Warren E. Tomlinson
(1921 - 2000)

Robert Cowdery
Wichita, Kansas
Information contributed by
Jim Rheem
No Picture 

On January 12, 2000 a 54 year career in the geologic profession and the Kansas "Oil Patch" came to an end with the passing of Warren Tomlinson.  This career was to take him from major company employment, through a partnership in an independent oil company, and to a public stock company.  In all Warren was a respected representative of his profession and his industry.

His journey commenced in Braman, Oklahoma just a few miles south of the Kansas border.  His father's career as a tool dresser on a cable tool rig was soon to take him to the Wichita area.  Included in Warren's family were two brothers both now deceased: Tommy a pharmacist and Bill an attorney.

Warren's schooling included Harry Street, Willard, and Robinson schools.  Following graduation from Wichita East in 1939 he enrolled at Wichita University.  Warren enrolled in geology after being influenced by a high school teacher Mr. Barnhardt.  Thus commenced an association that was to continue for the rest of his life and culminated in his service as chairman of the university's Board of Trustees.

After graduation in 1943, Warren proceeded to Ft. Benning, Georgia where he graduated from Officers Candidate School as a 2nd Lieutenant also in 1943.  At his request he was assigned to the South Pacific Theater.  There, from Tinian, he was to lead his B-29 crew in 15 missions.  As Jim Rheem says, "He loved flying" and this love of flying was to lead him into owning several planes later in his career.  He used those planes for both business and pleasure, taking his family to vacation homes in Texas and California where he could spend quality time with them.

During the war, Warren married Colleen Ward.  Warren and Colleen were married for over 50 years until her death.  They had two children, Mike and Terri, who along with grandchildren survive Warren.

After his discharge in 1945 Warren returned to Wichita to continue employment with Magnolia.  He had worked there as a sample boy under the tutelage of Pat Philbrick while a student at Wichita University.  In 1951 Warren left Magnolia to form a partnership with Jerry Kathol and Harry Emmerich, however Harry soon returned to Mobil.  Out of this partnership, Tomkat was formed in 1957 at which time they acquired drilling rigs.  This partnership was dissolved in 1966 with Jerry retaining ownership of the rigs and Warren the production.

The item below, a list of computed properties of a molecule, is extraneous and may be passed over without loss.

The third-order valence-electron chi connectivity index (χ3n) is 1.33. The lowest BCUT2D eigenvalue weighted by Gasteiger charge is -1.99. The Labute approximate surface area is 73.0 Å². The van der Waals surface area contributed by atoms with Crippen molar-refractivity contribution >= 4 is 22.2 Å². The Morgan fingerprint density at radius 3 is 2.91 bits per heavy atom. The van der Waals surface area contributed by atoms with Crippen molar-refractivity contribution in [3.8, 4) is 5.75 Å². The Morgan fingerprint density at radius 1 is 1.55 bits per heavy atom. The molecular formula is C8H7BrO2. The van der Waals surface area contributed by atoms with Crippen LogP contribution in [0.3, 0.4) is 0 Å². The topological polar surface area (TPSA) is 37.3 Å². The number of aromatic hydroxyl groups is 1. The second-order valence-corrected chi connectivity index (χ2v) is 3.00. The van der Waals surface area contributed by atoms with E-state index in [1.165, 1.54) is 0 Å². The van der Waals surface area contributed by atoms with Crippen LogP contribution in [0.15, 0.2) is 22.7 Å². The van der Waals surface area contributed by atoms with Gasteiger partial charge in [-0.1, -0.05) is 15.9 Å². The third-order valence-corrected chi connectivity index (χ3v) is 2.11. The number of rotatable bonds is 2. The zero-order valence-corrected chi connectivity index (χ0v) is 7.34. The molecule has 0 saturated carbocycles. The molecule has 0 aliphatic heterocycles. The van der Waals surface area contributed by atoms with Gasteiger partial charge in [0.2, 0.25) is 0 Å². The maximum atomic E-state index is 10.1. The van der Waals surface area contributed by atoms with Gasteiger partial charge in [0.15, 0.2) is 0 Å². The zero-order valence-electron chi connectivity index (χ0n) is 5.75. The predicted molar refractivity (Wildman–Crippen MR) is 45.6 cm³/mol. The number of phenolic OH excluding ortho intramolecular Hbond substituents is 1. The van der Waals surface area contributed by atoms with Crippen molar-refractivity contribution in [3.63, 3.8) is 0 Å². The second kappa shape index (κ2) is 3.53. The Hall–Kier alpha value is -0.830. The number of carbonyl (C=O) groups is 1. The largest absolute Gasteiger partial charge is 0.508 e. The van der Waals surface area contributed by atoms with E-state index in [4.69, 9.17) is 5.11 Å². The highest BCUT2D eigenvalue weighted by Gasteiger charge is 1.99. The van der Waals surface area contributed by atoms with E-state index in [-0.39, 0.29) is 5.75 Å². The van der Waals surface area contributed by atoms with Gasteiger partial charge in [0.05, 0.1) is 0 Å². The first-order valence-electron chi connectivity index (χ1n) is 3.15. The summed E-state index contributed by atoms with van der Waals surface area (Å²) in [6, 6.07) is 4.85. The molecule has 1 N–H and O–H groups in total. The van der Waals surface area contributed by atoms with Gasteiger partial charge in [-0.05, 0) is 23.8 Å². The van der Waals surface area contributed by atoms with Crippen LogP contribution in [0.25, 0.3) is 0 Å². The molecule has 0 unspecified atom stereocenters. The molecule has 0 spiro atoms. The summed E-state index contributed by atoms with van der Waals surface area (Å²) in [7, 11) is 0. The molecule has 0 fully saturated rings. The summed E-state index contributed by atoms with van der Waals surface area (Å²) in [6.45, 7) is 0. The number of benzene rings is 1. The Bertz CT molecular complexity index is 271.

Warren formed Tomlinson Oil which he took public in 1969.  He followed a path of expansion with an exploration office in West Texas where the company also owned a refinery and a gas processing plant.  Several individuals attest to Warren's ability as a manager and as a human being.  Craig Taylor, an employee of Warren's during his ownership of Tomlinson Oil, says that "his talents as corporate leader were unmistakable.  He was an excellent organizer, an excellent speaker and was always well groomed."  he had an outstanding ability to meet people, and put them at ease.  Virginia Fabian, his personal secretary, echoes these remarks.  She remembers Warren as "being on a first name basis with anybody that worked with him.  Our office was very laid back.  He could talk with anyone."

Clay Hedrick with whom Warren shared an office in later years has this to say.  "I've never heard Warren say a bad word about anyone."  His son-in-law, Charles Brim remembers him as always being generous.  "If he found that one of his employees needed something, he just did it, he made it happen....if there was an illness or they needed tires."

Warren's ability to work with and enjoy people extended far beyond his own company.  Industry associated activities included: three terms as President of Kansas Independent Oil and Gas Association, appointment to the Energy Advisory Council of Kansas, appearances before congressional committees etc.  Beyond industry and WSU, he was President of the Better Business Bureau of Wichita, and as an avid golf, President of Crestview Country Club.

Since 1984, Warren worked as an independent geologist and oil producer until his death after a short illness on January 12, 2000.  this is an individual who will truly be missed by his many friends and colleagues.

A memorial fund has been established in Warren's name with the Wichita State Endowment.

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